Bladder Ca guide provides risk-stratified framework

July 1, 2016

A recently released guideline on diagnosis and treatment of nonmuscle-invasive bladder cancer from the AUA and the Society of Urologic Oncology provides practitioners with a risk-stratified clinical framework to aid treatment decisions and surveillance strategies, said Sam S. Chang, MD, MBA.

San Diego-A recently released guideline on diagnosis and treatment of nonmuscle-invasive bladder cancer (NMIBC) from the AUA and the Society of Urologic Oncology provides practitioners with a risk-stratified clinical framework to aid treatment decisions and surveillance strategies, said Sam S. Chang, MD, MBA.

More on Bladder Ca: What anti-PD-L1 immunotherapy approval means for urology

Dr. ChangDr. Chang, chair of the NMIBC guideline panel, presented highlights during a plenary session at the AUA annual meeting in San Diego.  

“In an attempt to avoid a one-size-fits-all strategy, we wanted to take into account that the risk of recurrence and/or progression of NMIBC depends on several clinical and pathologic factors, and so we tried to personalize treatment choices and follow-up protocols,” said Dr. Chang, professor of urologic surgery and oncology, Vanderbilt University Medical Center, Nashville, TN.

Also see: Genetics of two bladder cancer variants analyzed

The guideline, which includes 38 statements, was developed based on a weighted review of data. It uses a risk stratification system that builds on schemes from the European Organization for Research and Treatment of Cancer and the Spanish Urological Club for Oncological Treatment by incorporating lymphovascular invasion, prostatic urethral involvement, variant histologies, and response to bacillus Calmette–Guérin (BCG). The risk-stratified treatment recommendations are summarized in an easy-to-follow flow chart.

Next: Evaluation and diagnosis

 

Evaluation and diagnosis

The guideline emphasizes the importance of documenting tumor size, configuration, location, number, and mucosal abnormalities at the time of transurethral resection of bladder tumor (TURBT). An initial upper tract evaluation is also recommended, as is utilization of an experienced genitourinary pathologist to interpret more difficult histologies.

Read: Low concordance with NCCN surveillance guide seen

Use of blue light cystoscopy is recommended at the time of TURBT based on evidence that it increases detection rates and decreases recurrence rates.

The guideline states urinary biomarkers should not be used in place of cystoscopic evaluation or routinely performed when following patients with low-risk cancer and a normal cystoscopy, but may be used to evaluate response to intravesical chemotherapy and to help adjudicate equivocal cytology.

Also see: How have high cancer drug costs affected your patients?

Repeat TURBT within 6 weeks of the initial procedure should be considered in patients with high-risk, high-grade Ta tumors and is recommended with inclusion of muscularis propria in patients with T1 disease.

Next: Management

 

Management

A single postoperative course of intravesical chemotherapy should be considered for patients with low- or intermediate-risk NMIBC except if perforation is suspected or the resection was extensive. A single initial 6-week induction course of BCG is recommended for patients with high-risk cancer.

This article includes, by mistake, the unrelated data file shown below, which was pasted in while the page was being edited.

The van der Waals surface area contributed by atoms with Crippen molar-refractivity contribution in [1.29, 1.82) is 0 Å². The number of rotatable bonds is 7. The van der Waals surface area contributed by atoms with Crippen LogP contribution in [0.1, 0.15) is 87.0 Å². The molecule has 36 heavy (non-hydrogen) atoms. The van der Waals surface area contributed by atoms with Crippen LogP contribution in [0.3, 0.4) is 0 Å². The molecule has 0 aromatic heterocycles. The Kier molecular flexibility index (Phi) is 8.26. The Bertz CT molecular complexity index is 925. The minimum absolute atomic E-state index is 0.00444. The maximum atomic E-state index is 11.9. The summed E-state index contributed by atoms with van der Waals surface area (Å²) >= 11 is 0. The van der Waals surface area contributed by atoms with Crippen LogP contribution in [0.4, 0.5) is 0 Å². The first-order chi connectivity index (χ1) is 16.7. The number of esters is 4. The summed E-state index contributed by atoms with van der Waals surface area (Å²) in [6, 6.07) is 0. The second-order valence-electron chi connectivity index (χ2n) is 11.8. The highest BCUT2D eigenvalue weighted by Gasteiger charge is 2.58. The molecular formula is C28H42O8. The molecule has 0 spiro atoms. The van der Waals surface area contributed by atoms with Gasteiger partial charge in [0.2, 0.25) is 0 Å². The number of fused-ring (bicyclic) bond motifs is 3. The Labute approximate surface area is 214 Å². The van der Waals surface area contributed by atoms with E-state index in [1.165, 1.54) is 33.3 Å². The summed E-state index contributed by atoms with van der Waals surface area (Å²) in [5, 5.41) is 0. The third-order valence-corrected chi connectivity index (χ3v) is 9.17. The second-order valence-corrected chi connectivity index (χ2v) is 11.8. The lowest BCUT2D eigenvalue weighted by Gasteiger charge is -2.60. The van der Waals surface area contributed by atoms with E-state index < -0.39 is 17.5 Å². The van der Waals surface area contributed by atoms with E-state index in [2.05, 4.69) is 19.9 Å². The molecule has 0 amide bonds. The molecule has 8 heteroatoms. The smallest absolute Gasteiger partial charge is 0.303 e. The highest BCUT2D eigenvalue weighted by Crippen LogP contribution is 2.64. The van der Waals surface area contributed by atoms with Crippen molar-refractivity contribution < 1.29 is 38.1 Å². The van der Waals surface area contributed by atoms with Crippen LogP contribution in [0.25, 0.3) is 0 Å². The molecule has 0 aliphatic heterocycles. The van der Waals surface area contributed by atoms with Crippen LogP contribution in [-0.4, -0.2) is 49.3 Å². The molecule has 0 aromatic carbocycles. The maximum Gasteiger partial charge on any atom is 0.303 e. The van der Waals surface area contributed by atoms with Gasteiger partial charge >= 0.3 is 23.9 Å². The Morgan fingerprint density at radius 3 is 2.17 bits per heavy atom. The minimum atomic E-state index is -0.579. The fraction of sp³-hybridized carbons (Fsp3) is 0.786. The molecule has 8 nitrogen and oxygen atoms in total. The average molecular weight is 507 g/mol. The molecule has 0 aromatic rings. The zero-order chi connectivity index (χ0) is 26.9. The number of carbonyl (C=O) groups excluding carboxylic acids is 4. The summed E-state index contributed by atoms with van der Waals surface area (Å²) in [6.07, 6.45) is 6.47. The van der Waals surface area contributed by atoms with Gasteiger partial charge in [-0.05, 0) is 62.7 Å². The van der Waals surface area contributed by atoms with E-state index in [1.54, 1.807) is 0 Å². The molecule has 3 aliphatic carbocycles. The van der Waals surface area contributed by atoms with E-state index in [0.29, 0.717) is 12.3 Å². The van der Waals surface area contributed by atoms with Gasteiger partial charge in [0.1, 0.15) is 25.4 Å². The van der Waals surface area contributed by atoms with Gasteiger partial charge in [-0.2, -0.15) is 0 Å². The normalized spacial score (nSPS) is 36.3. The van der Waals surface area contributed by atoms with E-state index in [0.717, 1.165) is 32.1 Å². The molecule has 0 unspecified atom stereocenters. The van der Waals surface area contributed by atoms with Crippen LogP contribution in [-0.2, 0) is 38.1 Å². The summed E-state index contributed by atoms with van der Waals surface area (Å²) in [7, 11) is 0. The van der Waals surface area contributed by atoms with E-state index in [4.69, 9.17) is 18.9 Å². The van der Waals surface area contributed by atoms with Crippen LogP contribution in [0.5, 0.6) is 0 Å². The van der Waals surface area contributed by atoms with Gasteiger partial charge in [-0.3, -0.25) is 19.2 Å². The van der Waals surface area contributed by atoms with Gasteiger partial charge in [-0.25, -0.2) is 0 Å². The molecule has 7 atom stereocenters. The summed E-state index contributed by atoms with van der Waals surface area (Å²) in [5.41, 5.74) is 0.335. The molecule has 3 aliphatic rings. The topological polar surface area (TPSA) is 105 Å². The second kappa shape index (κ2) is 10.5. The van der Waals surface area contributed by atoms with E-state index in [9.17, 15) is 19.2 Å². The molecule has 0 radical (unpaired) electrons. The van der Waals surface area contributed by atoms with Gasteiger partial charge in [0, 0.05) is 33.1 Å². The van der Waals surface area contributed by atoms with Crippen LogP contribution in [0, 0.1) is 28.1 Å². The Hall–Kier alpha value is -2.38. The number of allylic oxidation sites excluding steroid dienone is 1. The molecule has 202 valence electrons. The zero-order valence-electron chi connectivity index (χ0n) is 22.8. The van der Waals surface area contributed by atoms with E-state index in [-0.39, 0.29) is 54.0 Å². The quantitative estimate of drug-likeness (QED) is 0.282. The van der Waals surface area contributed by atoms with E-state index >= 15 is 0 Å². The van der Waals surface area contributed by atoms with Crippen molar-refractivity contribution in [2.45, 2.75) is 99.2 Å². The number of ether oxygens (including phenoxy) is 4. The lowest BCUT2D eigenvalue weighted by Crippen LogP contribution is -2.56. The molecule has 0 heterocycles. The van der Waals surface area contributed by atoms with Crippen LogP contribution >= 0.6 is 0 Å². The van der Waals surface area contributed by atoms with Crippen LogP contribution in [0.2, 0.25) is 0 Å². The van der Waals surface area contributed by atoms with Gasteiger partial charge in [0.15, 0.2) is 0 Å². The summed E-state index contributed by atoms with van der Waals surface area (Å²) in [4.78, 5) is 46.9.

Recommended: AUA balances three priorities amid changing landscape

“There is no evidence to support use of a single strain or strength of BCG or its use in combination therapy,” Dr. Chang said.

He observed that for BCG maintenance after complete response to the induction course, the guideline diverges from the SWOG protocol and recommends a 1-year course for intermediate-risk patients. Three years of maintenance is recommended for high-risk patients, assuming tolerability.

Prostatic urethral biopsy and an upper tract evaluation should be considered before continuing with intravesical therapy in intermediate- and high-risk patients with persistent disease, recurrent disease, or positive cytology following intravesical therapy.

A second course of BCG should be offered to intermediate- or high-risk patients with persistent or recurrent Ta or carcinoma in situ disease, whereas radical cystectomy should be offered after a single course of induction intravesical BCG to those with high-grade T1 disease.

“While we understood this second course is important, the panel also recommended against prescribing additional BCG to intolerant patients or those with documented recurrence of high-grade, nonmuscle-invasive disease and/or CIS within 6 months of two induction courses of BCG or induction BCG plus maintenance. And clinical trial enrollment is advocated for patients with persistent or recurrent intermediate- or high-risk disease unwilling or unfit for cystectomy after two courses of BCG,” Dr. Chang said.

The guideline advocates bladder conservation for patients with low- and intermediate-risk Ta NMIBC, but considering initial radical cystectomy for high-risk patients and those with variant histology as well as in high-risk patients with recurrent disease within 1 year of follow-up.

Recommendations for performing cystoscopy and upper tract imaging are also risk stratified.

The full guideline is accessible on the AUA website.

More from Urology Times:

T pellets: What are you allowed to charge?

MIPS: How you will be measured going forward

The most valuable lesson of my residency

Subscribe to Urology Times to get monthly news from the leading news source for urologists.